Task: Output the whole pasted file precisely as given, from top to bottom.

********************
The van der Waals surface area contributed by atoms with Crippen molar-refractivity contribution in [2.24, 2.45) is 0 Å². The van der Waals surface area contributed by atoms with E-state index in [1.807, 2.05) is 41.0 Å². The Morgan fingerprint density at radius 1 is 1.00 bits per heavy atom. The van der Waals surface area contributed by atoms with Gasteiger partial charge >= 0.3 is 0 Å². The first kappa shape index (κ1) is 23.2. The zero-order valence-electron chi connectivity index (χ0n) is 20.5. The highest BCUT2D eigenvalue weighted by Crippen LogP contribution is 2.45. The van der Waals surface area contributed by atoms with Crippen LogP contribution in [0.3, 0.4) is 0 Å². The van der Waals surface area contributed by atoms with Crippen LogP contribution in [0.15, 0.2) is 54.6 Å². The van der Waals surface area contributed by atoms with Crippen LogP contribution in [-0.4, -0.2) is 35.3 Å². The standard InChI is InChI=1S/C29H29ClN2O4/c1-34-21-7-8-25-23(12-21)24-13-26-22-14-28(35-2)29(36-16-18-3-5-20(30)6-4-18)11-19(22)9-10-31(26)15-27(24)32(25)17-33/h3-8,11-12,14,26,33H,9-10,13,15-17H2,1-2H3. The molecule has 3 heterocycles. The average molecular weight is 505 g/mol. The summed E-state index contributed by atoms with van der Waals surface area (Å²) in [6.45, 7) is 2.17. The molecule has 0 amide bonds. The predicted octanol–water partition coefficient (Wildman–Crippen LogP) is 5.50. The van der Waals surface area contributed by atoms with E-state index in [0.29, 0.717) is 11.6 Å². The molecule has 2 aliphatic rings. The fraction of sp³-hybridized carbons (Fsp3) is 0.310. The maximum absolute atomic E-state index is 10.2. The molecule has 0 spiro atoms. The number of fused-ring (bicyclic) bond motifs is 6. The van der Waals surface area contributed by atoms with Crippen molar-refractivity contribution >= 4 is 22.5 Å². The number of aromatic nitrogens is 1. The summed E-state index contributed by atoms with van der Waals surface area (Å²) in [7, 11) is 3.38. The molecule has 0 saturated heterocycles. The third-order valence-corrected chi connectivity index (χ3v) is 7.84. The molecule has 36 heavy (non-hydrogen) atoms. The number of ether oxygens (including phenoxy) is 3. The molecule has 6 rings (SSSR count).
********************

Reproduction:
The van der Waals surface area contributed by atoms with Crippen molar-refractivity contribution in [2.24, 2.45) is 0 Å². The van der Waals surface area contributed by atoms with E-state index in [1.807, 2.05) is 41.0 Å². The Morgan fingerprint density at radius 1 is 1.00 bits per heavy atom. The van der Waals surface area contributed by atoms with Gasteiger partial charge >= 0.3 is 0 Å². The first kappa shape index (κ1) is 23.2. The zero-order valence-electron chi connectivity index (χ0n) is 20.5. The highest BCUT2D eigenvalue weighted by Crippen LogP contribution is 2.45. The van der Waals surface area contributed by atoms with Crippen LogP contribution in [0.3, 0.4) is 0 Å². The van der Waals surface area contributed by atoms with Crippen LogP contribution in [0.15, 0.2) is 54.6 Å². The van der Waals surface area contributed by atoms with Crippen LogP contribution in [-0.4, -0.2) is 35.3 Å². The standard InChI is InChI=1S/C29H29ClN2O4/c1-34-21-7-8-25-23(12-21)24-13-26-22-14-28(35-2)29(36-16-18-3-5-20(30)6-4-18)11-19(22)9-10-31(26)15-27(24)32(25)17-33/h3-8,11-12,14,26,33H,9-10,13,15-17H2,1-2H3. The molecule has 3 heterocycles. The average molecular weight is 505 g/mol. The summed E-state index contributed by atoms with van der Waals surface area (Å²) in [6.45, 7) is 2.17. The molecule has 0 amide bonds. The predicted octanol–water partition coefficient (Wildman–Crippen LogP) is 5.50. The van der Waals surface area contributed by atoms with E-state index in [0.29, 0.717) is 11.6 Å². The molecule has 2 aliphatic rings. The fraction of sp³-hybridized carbons (Fsp3) is 0.310. The maximum absolute atomic E-state index is 10.2. The molecule has 0 spiro atoms. The number of fused-ring (bicyclic) bond motifs is 6. The van der Waals surface area contributed by atoms with Crippen molar-refractivity contribution >= 4 is 22.5 Å². The number of aromatic nitrogens is 1. The summed E-state index contributed by atoms with van der Waals surface area (Å²) in [7, 11) is 3.38. The molecule has 0 saturated heterocycles. The third-order valence-corrected chi connectivity index (χ3v) is 7.84. The molecule has 36 heavy (non-hydrogen) atoms. The number of ether oxygens (including phenoxy) is 3. The molecule has 6 rings (SSSR count).